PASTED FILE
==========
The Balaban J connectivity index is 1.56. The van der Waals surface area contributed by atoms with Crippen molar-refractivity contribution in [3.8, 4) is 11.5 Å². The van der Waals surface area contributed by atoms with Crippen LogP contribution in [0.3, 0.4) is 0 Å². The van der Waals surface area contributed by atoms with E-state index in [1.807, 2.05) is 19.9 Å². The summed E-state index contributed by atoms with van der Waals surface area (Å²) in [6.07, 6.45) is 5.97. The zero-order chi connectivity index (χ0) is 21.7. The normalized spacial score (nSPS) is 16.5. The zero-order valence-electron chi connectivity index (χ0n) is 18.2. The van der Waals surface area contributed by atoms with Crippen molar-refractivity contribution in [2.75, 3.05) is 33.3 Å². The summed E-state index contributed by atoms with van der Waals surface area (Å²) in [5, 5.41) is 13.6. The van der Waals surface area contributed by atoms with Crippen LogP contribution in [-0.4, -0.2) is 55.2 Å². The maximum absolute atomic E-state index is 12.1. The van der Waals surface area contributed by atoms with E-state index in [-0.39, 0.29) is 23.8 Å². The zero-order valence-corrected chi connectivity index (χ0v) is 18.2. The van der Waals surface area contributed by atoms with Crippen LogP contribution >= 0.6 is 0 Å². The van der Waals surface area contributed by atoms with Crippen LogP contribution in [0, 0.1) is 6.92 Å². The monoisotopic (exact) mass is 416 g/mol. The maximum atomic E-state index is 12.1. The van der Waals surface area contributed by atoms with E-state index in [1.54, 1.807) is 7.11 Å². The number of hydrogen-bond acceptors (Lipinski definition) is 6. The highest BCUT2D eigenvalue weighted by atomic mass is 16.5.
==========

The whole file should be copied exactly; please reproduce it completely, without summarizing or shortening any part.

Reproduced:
The Balaban J connectivity index is 1.56. The van der Waals surface area contributed by atoms with Crippen molar-refractivity contribution in [3.8, 4) is 11.5 Å². The van der Waals surface area contributed by atoms with Crippen LogP contribution in [0.3, 0.4) is 0 Å². The van der Waals surface area contributed by atoms with E-state index in [1.807, 2.05) is 19.9 Å². The summed E-state index contributed by atoms with van der Waals surface area (Å²) in [6.07, 6.45) is 5.97. The zero-order chi connectivity index (χ0) is 21.7. The normalized spacial score (nSPS) is 16.5. The zero-order valence-electron chi connectivity index (χ0n) is 18.2. The van der Waals surface area contributed by atoms with Crippen molar-refractivity contribution in [2.75, 3.05) is 33.3 Å². The summed E-state index contributed by atoms with van der Waals surface area (Å²) in [5, 5.41) is 13.6. The van der Waals surface area contributed by atoms with Crippen LogP contribution in [-0.4, -0.2) is 55.2 Å². The maximum absolute atomic E-state index is 12.1. The van der Waals surface area contributed by atoms with E-state index in [-0.39, 0.29) is 23.8 Å². The zero-order valence-corrected chi connectivity index (χ0v) is 18.2. The van der Waals surface area contributed by atoms with Crippen LogP contribution >= 0.6 is 0 Å². The van der Waals surface area contributed by atoms with Crippen LogP contribution in [0, 0.1) is 6.92 Å². The monoisotopic (exact) mass is 416 g/mol. The maximum atomic E-state index is 12.1. The van der Waals surface area contributed by atoms with E-state index in [1.54, 1.807) is 7.11 Å². The number of hydrogen-bond acceptors (Lipinski definition) is 6. The highest BCUT2D eigenvalue weighted by atomic mass is 16.5.